The History of the Henley Shirt

The Henley Shirt

Design-wise, a Henley shirt is basically a polo shirt, sans collar; or a T-shirt with a short, three- or four-button placket. The Henley’s design was inspired by the button-up-the-front men’s underwear of the Victorian era, and its name is derived from an esteemed sporting event.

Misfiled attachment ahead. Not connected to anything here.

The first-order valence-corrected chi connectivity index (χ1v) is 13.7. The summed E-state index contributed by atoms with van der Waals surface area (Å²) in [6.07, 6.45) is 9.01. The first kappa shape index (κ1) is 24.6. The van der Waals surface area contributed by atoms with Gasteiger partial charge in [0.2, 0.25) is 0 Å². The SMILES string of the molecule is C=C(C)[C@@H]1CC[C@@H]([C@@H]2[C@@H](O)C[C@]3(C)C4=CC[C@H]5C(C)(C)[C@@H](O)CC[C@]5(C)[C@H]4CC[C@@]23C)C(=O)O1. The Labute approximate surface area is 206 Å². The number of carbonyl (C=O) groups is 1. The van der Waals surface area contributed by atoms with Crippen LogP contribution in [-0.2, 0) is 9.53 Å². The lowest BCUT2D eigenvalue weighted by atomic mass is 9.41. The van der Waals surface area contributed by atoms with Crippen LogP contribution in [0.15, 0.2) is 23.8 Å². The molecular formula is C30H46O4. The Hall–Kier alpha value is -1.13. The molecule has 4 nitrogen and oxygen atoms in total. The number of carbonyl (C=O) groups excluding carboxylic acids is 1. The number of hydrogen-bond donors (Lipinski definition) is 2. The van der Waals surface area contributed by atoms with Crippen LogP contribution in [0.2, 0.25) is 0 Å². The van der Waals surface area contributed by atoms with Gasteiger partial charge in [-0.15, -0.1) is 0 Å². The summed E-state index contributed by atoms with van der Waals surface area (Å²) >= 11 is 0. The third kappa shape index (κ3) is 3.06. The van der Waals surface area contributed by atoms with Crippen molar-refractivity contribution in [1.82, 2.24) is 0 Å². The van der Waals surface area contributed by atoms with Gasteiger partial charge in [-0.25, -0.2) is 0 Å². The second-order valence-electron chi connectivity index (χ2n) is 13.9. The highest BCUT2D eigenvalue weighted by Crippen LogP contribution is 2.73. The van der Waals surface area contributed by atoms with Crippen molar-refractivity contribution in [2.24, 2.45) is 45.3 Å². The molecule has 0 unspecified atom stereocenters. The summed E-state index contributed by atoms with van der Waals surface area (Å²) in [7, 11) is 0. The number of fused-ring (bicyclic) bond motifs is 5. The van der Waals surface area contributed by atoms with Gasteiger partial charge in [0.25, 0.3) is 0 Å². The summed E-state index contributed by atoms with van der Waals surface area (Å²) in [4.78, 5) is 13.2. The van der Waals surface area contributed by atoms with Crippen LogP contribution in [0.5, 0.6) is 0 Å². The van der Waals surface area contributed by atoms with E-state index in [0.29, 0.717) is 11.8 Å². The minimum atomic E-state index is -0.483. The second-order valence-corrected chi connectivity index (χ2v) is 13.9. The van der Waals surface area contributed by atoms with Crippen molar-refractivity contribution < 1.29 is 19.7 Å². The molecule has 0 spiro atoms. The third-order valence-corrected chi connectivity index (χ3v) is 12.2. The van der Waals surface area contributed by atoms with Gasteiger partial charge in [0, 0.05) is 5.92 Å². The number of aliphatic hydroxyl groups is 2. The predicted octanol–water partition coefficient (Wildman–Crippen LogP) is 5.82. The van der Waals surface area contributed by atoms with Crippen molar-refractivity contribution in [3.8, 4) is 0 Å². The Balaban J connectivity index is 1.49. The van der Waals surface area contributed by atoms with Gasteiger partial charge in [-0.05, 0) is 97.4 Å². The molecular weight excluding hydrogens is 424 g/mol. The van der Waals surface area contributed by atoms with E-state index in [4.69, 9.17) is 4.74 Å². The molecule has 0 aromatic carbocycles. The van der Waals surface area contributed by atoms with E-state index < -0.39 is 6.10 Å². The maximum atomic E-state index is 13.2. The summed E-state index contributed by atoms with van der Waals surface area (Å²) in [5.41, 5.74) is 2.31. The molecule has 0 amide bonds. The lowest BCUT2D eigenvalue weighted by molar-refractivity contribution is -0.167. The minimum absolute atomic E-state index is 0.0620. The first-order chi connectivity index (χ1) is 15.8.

Since 1839, Henley-on-Thanes, a town in Oxfordshire, England, about 100 km west of London, has been home to the Henley Royal Regatta. It is said that the crew teams would do their early morning rowing exercises in their undershirts, so much so that the shirts soon came to be known as “Henleys.” A short-sleeved adaptation of the shirt remained popular with rowing crews until the 1940s, when the T-shirt with shorts, and later the A-shirt with shorts, and then A-shirt-inspired unisuits (under which short- or long-sleeved T-shirts are sometimes worn, depending on the weather), became the garments of choice. The Henley remained popular as a sports shirt, however, its placket-front inspiring rugby and polo shirts, for example. Today, the Henley, long-sleeved or short-sleeved, is considered a versatile classic, occupying its rightful place in practically every gentleman’s wardrobe, whether as a pajama top or a summer sweater or a shirt of fine linen to be worn with a blazer. Worn completely buttoned up, a Henley appears as a refined, crew neck garment. And when fully or partially unbuttoned, it conveys a certain je ne sais quoi of masculine sensuality.

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